TWE Remembers: The Birth of the Star Spangled Banner
Most singers struggle to perform it. It is hard to imagine a major league baseball game starting without it. The sound of a marching band playing it stirs the heart. I am speaking, of course, of the “Star Spangled Banner.” On September 14, 1814, Francis Scott Key penned the words to the American national anthem.
Most Americans know the basic story of the “Star Spangled Banner.” On September 13, 1814, British forces began a twenty-five hour bombardment of Fort McHenry in Baltimore, then one of the largest and most strategically significant cities in the United States. Key watched the sun come up on the morning of September 14 and saw the American flag still flying proudly over the embattled fort. Moved by what he saw, he penned the words that would make him famous.
What most Americans don’t know is that the flag flying over Fort McHenry was easy to spot. A year earlier, Major George Armistead, Fort McHenry’s commanding officer, ordered the purchase of a flag “so large that the British will have no difficulty in seeing it from a distance.” Mary Young Pickersgill, a Baltimore businesswoman, sewed the flag in six weeks with her daughter’s help. It measured thirty by forty-two feet, used more than four hundred yards of fabric, and cost $405.90 to make. The flag had fifteen stars and fifteen stripes representing the original thirteen colonies plus the two newest states, Vermont and Kentucky.
But why was Key a witness to the bombardment of Fort McHenry? He wasn’t fighting. Indeed, he had opposed the War of 1812 on religious grounds (though he did serve as a volunteer military aide in 1814). Key was instead a lawyer who had been pressed into service by the people of Upper Marlboro, Maryland to secure the freedom of their beloved town physician, Dr. William Beanes, who had been taken captive by the British. Key negotiated the good doctor’s release, but in doing so he learned of the British plans to attack Fort McHenry. So the British insisted that Key, Beanes, and another American remain onboard a Royal Naval ship until the British fleet reached Baltimore. The Americans then returned to their ship in the Chesapeake Bay and watched the shelling of Fort McHenry.
The British lobbed an estimated fifteen to eighteen hundred shells at Fort McHenry during the attack, which came three weeks after the burning of the White House. Remarkably, only four of the roughly one thousand American defenders were killed. When the fort still stood after a full day and night of shelling, the British fleet withdrew.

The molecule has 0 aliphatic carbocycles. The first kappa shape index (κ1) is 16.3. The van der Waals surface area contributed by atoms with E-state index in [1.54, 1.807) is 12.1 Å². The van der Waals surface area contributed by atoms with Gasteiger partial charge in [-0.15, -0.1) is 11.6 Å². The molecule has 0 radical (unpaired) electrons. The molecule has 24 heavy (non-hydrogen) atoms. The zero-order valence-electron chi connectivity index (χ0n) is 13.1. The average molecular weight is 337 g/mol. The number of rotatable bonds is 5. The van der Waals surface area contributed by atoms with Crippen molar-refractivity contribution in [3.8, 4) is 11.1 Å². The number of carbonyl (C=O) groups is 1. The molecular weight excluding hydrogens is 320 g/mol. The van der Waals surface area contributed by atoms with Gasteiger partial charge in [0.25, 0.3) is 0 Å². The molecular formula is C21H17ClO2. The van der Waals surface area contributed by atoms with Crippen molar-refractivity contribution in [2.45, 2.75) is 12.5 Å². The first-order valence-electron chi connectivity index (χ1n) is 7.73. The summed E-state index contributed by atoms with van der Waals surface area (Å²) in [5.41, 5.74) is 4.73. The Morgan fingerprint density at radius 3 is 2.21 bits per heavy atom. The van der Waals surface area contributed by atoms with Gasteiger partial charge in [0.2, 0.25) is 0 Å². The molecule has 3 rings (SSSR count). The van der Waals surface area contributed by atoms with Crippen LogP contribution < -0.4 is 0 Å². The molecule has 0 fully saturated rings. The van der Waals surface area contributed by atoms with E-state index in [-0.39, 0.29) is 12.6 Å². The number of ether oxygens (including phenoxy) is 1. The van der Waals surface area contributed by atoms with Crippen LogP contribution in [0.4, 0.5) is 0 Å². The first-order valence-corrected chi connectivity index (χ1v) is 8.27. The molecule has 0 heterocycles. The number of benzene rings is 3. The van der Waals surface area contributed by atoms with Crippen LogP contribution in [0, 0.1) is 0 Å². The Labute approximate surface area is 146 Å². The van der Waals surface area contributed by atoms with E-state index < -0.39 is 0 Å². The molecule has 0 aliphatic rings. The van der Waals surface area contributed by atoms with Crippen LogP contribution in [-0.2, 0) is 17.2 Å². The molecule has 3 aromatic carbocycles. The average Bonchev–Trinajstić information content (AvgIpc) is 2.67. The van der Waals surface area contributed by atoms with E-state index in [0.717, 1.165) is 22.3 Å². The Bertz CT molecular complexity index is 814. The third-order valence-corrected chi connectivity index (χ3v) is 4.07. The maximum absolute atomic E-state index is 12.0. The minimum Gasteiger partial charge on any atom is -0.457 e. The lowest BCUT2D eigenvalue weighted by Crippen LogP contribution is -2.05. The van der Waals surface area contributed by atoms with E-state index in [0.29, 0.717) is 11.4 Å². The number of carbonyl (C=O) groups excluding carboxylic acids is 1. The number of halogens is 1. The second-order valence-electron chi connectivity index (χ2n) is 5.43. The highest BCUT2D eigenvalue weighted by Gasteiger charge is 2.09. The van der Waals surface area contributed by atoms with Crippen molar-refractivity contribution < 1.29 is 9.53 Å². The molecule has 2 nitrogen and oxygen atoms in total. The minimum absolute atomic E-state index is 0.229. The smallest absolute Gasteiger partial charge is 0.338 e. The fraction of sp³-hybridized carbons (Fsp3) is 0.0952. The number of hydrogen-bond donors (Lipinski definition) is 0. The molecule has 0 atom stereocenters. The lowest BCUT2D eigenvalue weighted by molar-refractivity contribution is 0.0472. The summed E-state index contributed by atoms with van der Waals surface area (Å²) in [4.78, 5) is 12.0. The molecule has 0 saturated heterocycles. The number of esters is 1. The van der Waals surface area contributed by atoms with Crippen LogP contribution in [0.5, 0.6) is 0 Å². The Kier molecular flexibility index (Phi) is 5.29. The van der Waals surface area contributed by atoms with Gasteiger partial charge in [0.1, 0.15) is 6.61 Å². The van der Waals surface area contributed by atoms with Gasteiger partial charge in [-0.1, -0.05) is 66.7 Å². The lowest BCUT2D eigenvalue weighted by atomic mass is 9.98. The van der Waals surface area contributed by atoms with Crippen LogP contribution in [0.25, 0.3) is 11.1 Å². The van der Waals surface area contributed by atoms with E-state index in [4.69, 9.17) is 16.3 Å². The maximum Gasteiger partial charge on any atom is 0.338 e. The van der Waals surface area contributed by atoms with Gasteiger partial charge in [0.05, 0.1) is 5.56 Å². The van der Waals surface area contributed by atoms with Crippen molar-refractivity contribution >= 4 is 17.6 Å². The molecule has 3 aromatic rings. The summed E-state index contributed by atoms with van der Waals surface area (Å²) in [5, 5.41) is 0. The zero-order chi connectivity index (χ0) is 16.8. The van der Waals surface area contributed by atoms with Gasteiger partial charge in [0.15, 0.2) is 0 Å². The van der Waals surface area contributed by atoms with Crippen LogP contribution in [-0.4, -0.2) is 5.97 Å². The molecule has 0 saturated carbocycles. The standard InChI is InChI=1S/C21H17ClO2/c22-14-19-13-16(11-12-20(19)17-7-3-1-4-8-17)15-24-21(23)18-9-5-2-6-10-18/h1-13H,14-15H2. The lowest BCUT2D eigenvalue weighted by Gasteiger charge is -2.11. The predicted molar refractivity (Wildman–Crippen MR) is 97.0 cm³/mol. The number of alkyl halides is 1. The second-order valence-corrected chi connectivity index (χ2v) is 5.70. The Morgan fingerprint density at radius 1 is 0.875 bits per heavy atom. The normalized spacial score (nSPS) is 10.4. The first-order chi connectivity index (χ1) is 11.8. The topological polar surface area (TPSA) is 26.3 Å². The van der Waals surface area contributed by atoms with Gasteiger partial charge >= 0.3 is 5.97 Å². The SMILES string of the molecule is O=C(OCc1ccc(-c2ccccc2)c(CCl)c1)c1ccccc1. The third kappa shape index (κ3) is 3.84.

Key’s words were first published in the Baltimore Patriot on September 20, 1814 as a poem entitled “The Defence of Fort McHenry.” He subsequently set his words to a drinking song known as “Anacreon in Heaven.” The song immediately became popular, but more than a century would pass before it became the national anthem.
In 1916, President Woodrow Wilson declared that the “Star Spangled Banner” should be played on all official occasions. In 1917, the Army and the Navy designated it the national anthem for ceremonial purposes. Although Congressman John Charles Linthicum of Maryland introduced a resolution in 1918 to make it the national anthem, other legislators lobbied for songs like “Yankee Doodle” and “America the Beautiful” that had the benefit of being both original tunes and easier to sing. But fans of Key’s soaring lyrics did not give up. They filed more than forty bills and joint resolutions in Congress to get their way. In March 1931, they finally did.
Oh, if you were wondering what exactly a “spangle” is, the Random House College Dictionary defines it as “a small, thin, often circular piece of glittering metal or other material, used esp. for decorating garments.” So “to spangle” means “to glitter with or like spangles.”